The Changing Face of Bookselling, or R.I.P. Borders

The news that Borders is officially shutting all its doors, and then reading this post on the MaggieCakes blog about the demise of bookshops inspired me to pen this post (figuratively speaking of course). And isn’t it true that expressions like ‘pen this or that’ are becoming more figurative than actual? Many authors start and finish their books and stories and poems today on a computer. And now that is passing over to how readers acquire and often read those books and stories and poems. But let’s go back for a minute to the Borders closing issue.

Is it the end of the world? Well, no. But when I learned that they had officially declared bankruptcy, which I knew was coming anyway, my heart still sunk a little. Even though it was never as convenient for me to go there, I’ve always fancied Borders. They carried a different selection of writing books and I did discover some gems there. But, alas, I don’t always have a lot of money and price often wins over preference and I end up buying my books from Barnes & Noble – or more commonly Amazon.

The problem with Borders closing its doors is that it’s the first step towards a chain reaction of other bookshops closing their physical doors. We’ve already seen this happen with video rental. It took a while but eventually Netflix and redbox forced stores like Hollywood Video and Blockbuster to say goodbye (the very last video rental store just closed in my area this winter). I’m not so sad about that development, but the point is things do change and establishments that put other establishments out of business (the local video rental store and book store for instance) are themselves facing extinction. Maybe it’s actually more fitting than we realize.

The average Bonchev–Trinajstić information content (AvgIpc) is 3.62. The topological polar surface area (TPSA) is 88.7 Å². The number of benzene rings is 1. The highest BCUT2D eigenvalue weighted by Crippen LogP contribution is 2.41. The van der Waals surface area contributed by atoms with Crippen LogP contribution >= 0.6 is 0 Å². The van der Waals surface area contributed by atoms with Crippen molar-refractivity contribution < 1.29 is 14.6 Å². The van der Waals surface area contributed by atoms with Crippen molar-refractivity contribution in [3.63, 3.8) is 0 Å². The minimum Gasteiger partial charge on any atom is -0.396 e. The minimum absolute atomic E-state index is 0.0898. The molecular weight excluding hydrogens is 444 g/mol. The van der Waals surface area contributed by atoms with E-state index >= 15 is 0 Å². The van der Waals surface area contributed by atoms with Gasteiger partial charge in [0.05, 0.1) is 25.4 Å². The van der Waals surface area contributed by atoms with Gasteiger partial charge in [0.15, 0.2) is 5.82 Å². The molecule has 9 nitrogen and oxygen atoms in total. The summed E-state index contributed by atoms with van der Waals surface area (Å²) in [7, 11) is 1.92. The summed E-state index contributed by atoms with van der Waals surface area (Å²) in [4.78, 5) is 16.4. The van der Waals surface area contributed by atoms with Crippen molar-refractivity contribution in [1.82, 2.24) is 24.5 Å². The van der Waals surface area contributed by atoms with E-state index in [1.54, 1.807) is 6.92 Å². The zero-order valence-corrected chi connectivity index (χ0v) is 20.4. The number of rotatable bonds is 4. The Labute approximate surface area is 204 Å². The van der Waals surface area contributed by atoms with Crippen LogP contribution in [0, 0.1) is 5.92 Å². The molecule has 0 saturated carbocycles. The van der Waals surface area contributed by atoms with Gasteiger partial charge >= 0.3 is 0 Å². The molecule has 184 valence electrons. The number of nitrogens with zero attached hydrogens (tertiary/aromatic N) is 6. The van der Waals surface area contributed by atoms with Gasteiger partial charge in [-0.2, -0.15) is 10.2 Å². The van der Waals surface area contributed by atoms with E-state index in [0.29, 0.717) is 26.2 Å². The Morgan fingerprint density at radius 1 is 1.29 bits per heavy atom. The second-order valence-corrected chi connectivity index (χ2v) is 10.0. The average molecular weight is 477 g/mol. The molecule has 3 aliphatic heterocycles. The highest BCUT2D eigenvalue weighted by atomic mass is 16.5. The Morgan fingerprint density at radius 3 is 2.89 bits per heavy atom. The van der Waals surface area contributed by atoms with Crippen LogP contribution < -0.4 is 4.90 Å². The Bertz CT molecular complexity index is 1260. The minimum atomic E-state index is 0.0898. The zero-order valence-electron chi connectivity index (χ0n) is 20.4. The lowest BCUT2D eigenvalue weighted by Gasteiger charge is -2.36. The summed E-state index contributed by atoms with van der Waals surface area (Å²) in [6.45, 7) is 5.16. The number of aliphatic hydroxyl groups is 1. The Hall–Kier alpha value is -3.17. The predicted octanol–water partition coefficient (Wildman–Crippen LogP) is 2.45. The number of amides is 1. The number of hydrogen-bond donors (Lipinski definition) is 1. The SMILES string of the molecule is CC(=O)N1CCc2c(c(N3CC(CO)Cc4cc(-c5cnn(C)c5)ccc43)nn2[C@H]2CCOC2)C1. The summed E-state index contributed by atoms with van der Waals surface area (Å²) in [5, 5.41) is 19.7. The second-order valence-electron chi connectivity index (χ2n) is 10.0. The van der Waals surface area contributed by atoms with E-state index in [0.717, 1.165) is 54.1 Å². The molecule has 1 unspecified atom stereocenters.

Is change always bad? No. Will print materials vanish entirely? Well, I can’t see the future so who knows. I do think the way we buy print books will be increasingly remote, which does make me sad because I love browsing. For me, it’s about lazily scanning the shelves for something that pops out and waves wildly, saying, “I’m here! Read me!” It’s a little more difficult to browse beyond the bestseller shelf online (another physical expression gone figurative). But who knows what will spring up because of these changes in how we buy.

So while I’m still more of print book reader and love physical bookshops, I’m hardly opposed to buying online or books going digital. I’m excited at what ebooks make possible for both readers and writers and what may come as the technology improves (I’m rooting for more interactive novels). After all, ebooks have made publishing my novels independently possible, and I know readers have given my books a shot in digital format when they may not have in print. What I wish is that physical bookstores and the online world could live in harmony. But we can’t have it all.

How do you feel about all of this? Do you prefer print books or ebooks? Buying in a store or online? What do you think the future holds for readers?

Photo by Tim Walker

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